Out of curiosity I divided 1200 by 33 to see how many shows he did per year, then divided that number by 12 to see how many shows he performed per month on average. I got the number 3, that means he did about 3 shows per month.
The number 3 is a small number. It doesn’t seem to be a big deal to do 3 shows a month, it sounds very reasonable and manageable. But if you go forward and multiple that number by 12, then 33, you get this amazingly big number, 1200. Here’s the magic though, consistency.
Imagine if the magician didn’t perform the amount of shows consistently month after month he would not have reached the big number. Of course, his skills would not be this amazing either.
That is the power of the compound effect of consistency. Can you put in a little bit of effort day in and day out and expect great things over time? I bet you can! You will be surprised by how little things add up quickly over time.
The compound effect can be visualized as rolling a snowball. When you are just starting out it’s a tiny ball, then as you roll along more snow is packed on. Now you have a medium sized ball. You keep on rolling, now this time it is the medium sized ball you are starting out with. This medium sized ball keeps on packing on more snow and grows exponentially. And soon you have a very big snowball.
Each moment of the packing on new snow is on top of the previous moment. Your new starting point at each moment is escalating; your growth is not linear. Perhaps the person who understands and utilize the compound effect the most is Warren Buffett.
It is amazing how money can grow, with proper investing, like rolling a snowball. However, today we are not talking about wealth in particular; we are talking about everything that you do, and how consistency is the key to your achievements.
If you set a goal of reaching a destination. No matter how long the distance between where you want to go and your current place, as long as you 1) embark on the journey and 2) head towards your destination consistently, you will, sooner or later, reach your destination. There is no other options exist. If however, you head towards your destination and you walk 2 steps forward, then 2 steps backwards, then you will never reach your destination. If you walk forward 2 steps and going backwards 1 step you will still reach your destination, even though the time it takes is longer. As long as you make consistent progress you will reach your destination.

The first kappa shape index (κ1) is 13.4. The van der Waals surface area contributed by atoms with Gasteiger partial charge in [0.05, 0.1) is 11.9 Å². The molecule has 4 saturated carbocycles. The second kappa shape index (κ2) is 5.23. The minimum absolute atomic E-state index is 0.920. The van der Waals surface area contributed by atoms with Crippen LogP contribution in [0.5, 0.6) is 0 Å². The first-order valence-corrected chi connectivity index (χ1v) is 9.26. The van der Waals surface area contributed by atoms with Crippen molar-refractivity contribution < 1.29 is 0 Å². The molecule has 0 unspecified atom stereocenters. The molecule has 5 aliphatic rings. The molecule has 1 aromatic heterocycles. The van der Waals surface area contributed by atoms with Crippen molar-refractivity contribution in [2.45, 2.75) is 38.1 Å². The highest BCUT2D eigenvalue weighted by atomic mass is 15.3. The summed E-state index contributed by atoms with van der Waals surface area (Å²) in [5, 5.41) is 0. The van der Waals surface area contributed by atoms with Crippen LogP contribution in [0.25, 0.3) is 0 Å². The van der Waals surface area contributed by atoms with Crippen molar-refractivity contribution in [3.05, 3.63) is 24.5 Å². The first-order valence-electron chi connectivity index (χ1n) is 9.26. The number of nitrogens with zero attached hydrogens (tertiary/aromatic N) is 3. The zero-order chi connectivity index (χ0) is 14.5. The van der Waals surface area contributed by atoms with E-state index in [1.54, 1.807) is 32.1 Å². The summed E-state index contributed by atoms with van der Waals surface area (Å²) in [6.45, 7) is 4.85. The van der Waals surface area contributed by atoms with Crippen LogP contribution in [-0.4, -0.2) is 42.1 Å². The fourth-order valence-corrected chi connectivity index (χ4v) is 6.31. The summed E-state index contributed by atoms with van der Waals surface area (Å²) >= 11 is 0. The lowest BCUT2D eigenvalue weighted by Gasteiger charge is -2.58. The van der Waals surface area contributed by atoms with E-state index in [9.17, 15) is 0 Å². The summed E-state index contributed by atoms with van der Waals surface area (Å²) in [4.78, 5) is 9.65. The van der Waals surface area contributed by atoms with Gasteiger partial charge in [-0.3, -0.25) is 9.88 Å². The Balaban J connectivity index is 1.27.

Consistency is a crucial ingredient for success. Being consistent means to fully commit yourself to the task or goal, away from distractions, in a sustained manner long-term.
How to become consistent so you can achieve your goals, no matter how far-reaching it seems now?
Our biggest enemy towards consistently putting in effort towards your goal is self-doubt. Being consistent requires you to wholeheartedly carry out the actions towards your goal. With self-doubt you can’t fully commit.
You want to write a book, in fact you already started the first chapter, but then your inner voice says how I am to write a book. I have never written a book before, so how I am qualified? I am not the go to expert in this field, who will listen to me and buy my book? I don’t have a social following, who will find out about me and my book? Other things equal, when you doubt yourself, you won’t be persistent on carrying out the actions required by your original goal you set out earlier.
An abundant source of self-doubt is other people’s opinions or any outside happenings. You may notice that successful people seems to be stubborn to the outsiders because they don’t allow the outside opinions to sway them away from their goals. Eliminate self-doubt from all sources and carry out the necessary actions consistently. You will become a beneficiary of the compound effect.
Learn from the failures.
A Chinese saying goes, failure is the mother of success. Often times it is from failures that success is born. Thomas Edison, who light up the world with this invention of light bulbs – to which we are grateful for, made 1,000 unsuccessful attempts. When asked by a report, “How did it feel to fail 1,000 times?” Edison replied, “I didn’t fail 1,000 times. The light bulb was an invention with 1,000 steps.”
Edison takes failure as the necessary steps towards his success, he didn’t give up midway but persisted through failures. Without building upon the knowledge gained from the failures, without consistently pushing through, we may not have light bulbs today (or you can argue that the invention of light bulb would be made but only later, even if that’s the case it still requires an inventor to consistently marches towards success and no giving up).
If you are frustrated with failures and don’t learn the valuable lessons from them, you are likely to give up your goal. You will not be consistent towards your endeavor and you certainly will miss out on the compound effect that brings out by consistency.
There is a great virtue called being consistent. Consistently putting in effort towards your goal, consistently follow a healthy diet, consistently work out, consistently save money and invest, consistently show your love and affection to your spouse and children, consistently offer your service, consistently improve your existing skills and build new ones. The magical power of consistency will help you reap the reward of compound effect to get what you want.